In December 1952, Stalin accused a large group of Jewish doctors, along with the minister of security Viktor Aba-kumov, and the head of the Kremlin Guards Nikolai Vlasik, and others of having participated in Zhdanov’s murder. The basis of this accusation was a letter written by Lidia Timashuk, the head of the Kremlin hospital’s, cardiographic unit, to Nikolai Vlasik, dated 29 August 1948, in which she warned that the doctors underestimated “the unquestionably grave condition of comrade Zhdanov,” and that “this regimen may lead to a fateful outcome.” Stalin claimed that this letter had been withheld from him by Abakumov. In January 1953, articles in Pravda and Izvestiia exposed the so-called “plot of the doctor-wreckers,” causing worldwide concern about the fate of Soviet Jews.

    From 1948 to 1952, Stalin schemed carefully to give the accusation credibility. Contrary to the legend, he did not discover Timashuk’s letter in December 1952. Rather, he had received it one day after it was sent and had filed it in his personal archive. He signed the document and wrote “archive” across the bottom. Among the doctors Lidia Timashuk accused none were Jewish. No conclusive evidence proved Timashuk’s charge of medical malpractice, but circumstantial evidence suggested that the doctors facilitated Zhdanov’s death, quite plausibly with Stalin’s approval.

    The plot assumed a Jewish character only after the death of the prominent Jewish doctor Iakov Etinger, arrested in November 1950 as part of the liquidation of the Jewish Anti-Fascist Committee. Etinger died under mysterious circumstances in prison in March 1951. In July 1951, without any evidence, a “Secret Letter” composed by the Central Committee at Stalin’s behest alleged that Etinger had confessed to the medical murder in 1945 to the Central Committee secretary Aleksandr Shcherbakov; that this assassination was the work not of Etinger alone, but of a “conspiratorial group” of doctors; and that Victor Abakumov was implicated in the affair.

    From July 1951, when this “Secret Letter” was disseminated, to November 1952, the Ministry of State Security (MGB) sought to establish the specifically Jewish nature of the conspiracy by connecting the death of Zhdanov with the alleged confessions of Etinger.

    A key element in this was the effort to link Abakumov with the “Jewish conspiracy” and to prove that the conspiracy was directed by the American government. Abakumov was arrested in July 1951.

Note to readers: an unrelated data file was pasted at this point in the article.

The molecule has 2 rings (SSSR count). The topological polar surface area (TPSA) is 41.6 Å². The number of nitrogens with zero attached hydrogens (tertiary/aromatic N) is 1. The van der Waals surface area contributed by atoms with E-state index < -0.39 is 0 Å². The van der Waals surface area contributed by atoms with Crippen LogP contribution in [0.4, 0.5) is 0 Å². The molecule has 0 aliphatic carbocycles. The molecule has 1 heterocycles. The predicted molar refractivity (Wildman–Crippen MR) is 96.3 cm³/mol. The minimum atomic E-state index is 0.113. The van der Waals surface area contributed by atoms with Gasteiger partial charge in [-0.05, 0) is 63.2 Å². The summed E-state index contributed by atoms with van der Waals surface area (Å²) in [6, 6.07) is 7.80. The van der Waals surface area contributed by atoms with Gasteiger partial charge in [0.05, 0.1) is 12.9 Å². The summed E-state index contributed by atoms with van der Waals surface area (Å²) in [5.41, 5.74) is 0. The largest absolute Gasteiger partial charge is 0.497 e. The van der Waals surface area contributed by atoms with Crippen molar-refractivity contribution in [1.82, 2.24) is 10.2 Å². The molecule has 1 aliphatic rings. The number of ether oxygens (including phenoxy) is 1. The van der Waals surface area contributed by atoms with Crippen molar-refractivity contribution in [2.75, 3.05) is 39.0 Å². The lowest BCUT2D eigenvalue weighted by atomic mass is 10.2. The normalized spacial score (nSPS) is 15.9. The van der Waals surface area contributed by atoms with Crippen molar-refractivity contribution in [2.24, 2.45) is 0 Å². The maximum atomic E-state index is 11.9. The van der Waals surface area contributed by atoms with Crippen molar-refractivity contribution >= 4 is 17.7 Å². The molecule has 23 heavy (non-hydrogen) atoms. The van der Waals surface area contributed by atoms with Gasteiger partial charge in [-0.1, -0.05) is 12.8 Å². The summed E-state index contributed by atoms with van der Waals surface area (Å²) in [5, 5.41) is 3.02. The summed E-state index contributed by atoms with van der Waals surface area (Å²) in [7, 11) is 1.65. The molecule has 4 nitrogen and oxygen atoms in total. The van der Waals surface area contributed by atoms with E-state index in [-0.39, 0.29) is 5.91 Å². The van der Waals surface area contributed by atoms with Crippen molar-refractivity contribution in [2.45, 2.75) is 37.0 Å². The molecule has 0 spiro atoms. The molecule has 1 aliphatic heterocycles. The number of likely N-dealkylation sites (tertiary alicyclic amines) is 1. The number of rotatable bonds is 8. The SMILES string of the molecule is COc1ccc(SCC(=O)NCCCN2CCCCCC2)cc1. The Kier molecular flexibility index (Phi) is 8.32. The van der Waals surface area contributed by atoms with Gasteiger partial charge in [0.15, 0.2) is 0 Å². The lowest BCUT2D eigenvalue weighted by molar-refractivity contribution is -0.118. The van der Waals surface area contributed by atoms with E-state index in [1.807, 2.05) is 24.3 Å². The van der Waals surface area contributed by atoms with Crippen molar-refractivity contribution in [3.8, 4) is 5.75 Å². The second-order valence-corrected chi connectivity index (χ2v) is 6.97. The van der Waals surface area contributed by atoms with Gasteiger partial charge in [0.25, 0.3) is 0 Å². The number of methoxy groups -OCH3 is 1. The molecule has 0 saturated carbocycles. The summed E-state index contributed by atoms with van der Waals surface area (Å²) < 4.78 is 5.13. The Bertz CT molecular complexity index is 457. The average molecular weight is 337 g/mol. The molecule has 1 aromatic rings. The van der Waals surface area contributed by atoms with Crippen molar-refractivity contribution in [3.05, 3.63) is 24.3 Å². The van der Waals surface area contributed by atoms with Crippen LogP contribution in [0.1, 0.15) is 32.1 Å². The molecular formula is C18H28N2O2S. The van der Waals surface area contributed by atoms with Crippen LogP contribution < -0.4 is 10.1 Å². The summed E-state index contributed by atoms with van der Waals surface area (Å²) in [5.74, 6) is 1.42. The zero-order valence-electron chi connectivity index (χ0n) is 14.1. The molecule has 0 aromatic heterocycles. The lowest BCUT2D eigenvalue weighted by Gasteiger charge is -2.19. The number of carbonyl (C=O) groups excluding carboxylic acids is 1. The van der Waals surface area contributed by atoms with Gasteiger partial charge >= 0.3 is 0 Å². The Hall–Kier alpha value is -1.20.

The core group of 37 doctors (and their wives) arrested between 1951 and January 1953, when the “Plot” vastly expanded, included only 17 Jews. Many others were added between January and March 1953.

    In which a large number of prominent Jewish doctors were arrested. The interrogations of the doctors, were accompanied by torture, sought to establish links within a widespread conspiracy involving Jewish nationalists, and the American government.

    The reasons for Stalin’s actions are traceable to circumstances at the end of World War II: the onset of the cold war; Stalin’s failing physical condition; his desire to prevent the rise of any of his lieutenants to too dominant a role, particularly as undisputed heir apparent; and a revival of international Jewish solidarity associated with the founding of the State of Israel. Soon after the victory over Hitler, Stalin suffered some kind of physical collapse, which necessitated long periods of recovery in his Crimean residence. The exact nature of Stalin’s physical ailment is not known. This left Molotov and other members of the Politburo in charge of the daily affairs of the Soviet state. Western media speculated that Molotov would soon succeed Stalin. Molotov gave reason to believe that he favoured closer relations with the Western powers as well as a relaxation of censorship. Stalin criticized him bitterly for this, calling both him and Politburo member Anastas Mikoyan in December 1952 subversive.

    Upon Stalin’s death, the Doctors’ Plot was repudiated by Soviet authorities. The doctors were released from prison and rehabilitated, and those who put them in prison were themselves incarcerated. Eventually most of the latter were shot. Beria accused Mikhail Riumin, former deputy minister of the MGB, of having concocted the Doctors’ Plot out of opportunism. However, only Stalin had the comprehensive vision to guide the conspiracy from the Kremlin Hospital to the Ministry of Security to the Politburo and Central Committee, culminating in a possible nuclear confrontation with the United States.

    Power corrupts and absolute power corrupts absolutely is a famous quote. I end with that. Goodbye and see you next week.

By Kamlesh Tripathi